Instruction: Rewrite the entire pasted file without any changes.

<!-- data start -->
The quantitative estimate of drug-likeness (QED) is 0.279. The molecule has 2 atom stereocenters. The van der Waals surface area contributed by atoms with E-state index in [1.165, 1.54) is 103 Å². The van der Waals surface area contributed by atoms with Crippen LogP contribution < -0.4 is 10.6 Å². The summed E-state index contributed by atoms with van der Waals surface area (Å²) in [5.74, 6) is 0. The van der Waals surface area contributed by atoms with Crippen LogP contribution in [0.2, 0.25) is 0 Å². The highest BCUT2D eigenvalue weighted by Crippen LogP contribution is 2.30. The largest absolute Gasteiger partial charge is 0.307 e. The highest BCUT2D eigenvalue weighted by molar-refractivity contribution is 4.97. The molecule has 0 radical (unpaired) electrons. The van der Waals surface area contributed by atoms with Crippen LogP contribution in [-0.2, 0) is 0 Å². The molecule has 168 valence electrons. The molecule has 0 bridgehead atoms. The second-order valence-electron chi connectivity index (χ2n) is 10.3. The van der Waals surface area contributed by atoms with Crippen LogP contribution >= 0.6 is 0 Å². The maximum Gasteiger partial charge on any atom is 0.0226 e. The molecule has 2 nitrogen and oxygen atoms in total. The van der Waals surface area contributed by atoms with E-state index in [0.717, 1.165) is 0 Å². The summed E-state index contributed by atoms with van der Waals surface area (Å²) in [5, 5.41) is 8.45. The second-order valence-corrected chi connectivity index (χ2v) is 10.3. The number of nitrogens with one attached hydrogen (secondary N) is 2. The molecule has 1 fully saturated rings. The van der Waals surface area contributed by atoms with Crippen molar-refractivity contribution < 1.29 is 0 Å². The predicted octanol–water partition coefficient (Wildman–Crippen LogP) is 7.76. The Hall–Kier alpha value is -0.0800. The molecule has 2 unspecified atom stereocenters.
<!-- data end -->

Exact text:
The quantitative estimate of drug-likeness (QED) is 0.279. The molecule has 2 atom stereocenters. The van der Waals surface area contributed by atoms with E-state index in [1.165, 1.54) is 103 Å². The van der Waals surface area contributed by atoms with Crippen LogP contribution < -0.4 is 10.6 Å². The summed E-state index contributed by atoms with van der Waals surface area (Å²) in [5.74, 6) is 0. The van der Waals surface area contributed by atoms with Crippen LogP contribution in [0.2, 0.25) is 0 Å². The highest BCUT2D eigenvalue weighted by Crippen LogP contribution is 2.30. The largest absolute Gasteiger partial charge is 0.307 e. The highest BCUT2D eigenvalue weighted by molar-refractivity contribution is 4.97. The molecule has 0 radical (unpaired) electrons. The van der Waals surface area contributed by atoms with Crippen LogP contribution in [-0.2, 0) is 0 Å². The molecule has 168 valence electrons. The molecule has 0 bridgehead atoms. The second-order valence-electron chi connectivity index (χ2n) is 10.3. The van der Waals surface area contributed by atoms with Crippen LogP contribution >= 0.6 is 0 Å². The maximum Gasteiger partial charge on any atom is 0.0226 e. The molecule has 2 nitrogen and oxygen atoms in total. The van der Waals surface area contributed by atoms with E-state index in [0.717, 1.165) is 0 Å². The summed E-state index contributed by atoms with van der Waals surface area (Å²) in [5, 5.41) is 8.45. The second-order valence-corrected chi connectivity index (χ2v) is 10.3. The number of nitrogens with one attached hydrogen (secondary N) is 2. The molecule has 1 fully saturated rings. The van der Waals surface area contributed by atoms with Crippen molar-refractivity contribution < 1.29 is 0 Å². The predicted octanol–water partition coefficient (Wildman–Crippen LogP) is 7.76. The Hall–Kier alpha value is -0.0800. The molecule has 2 unspecified atom stereocenters.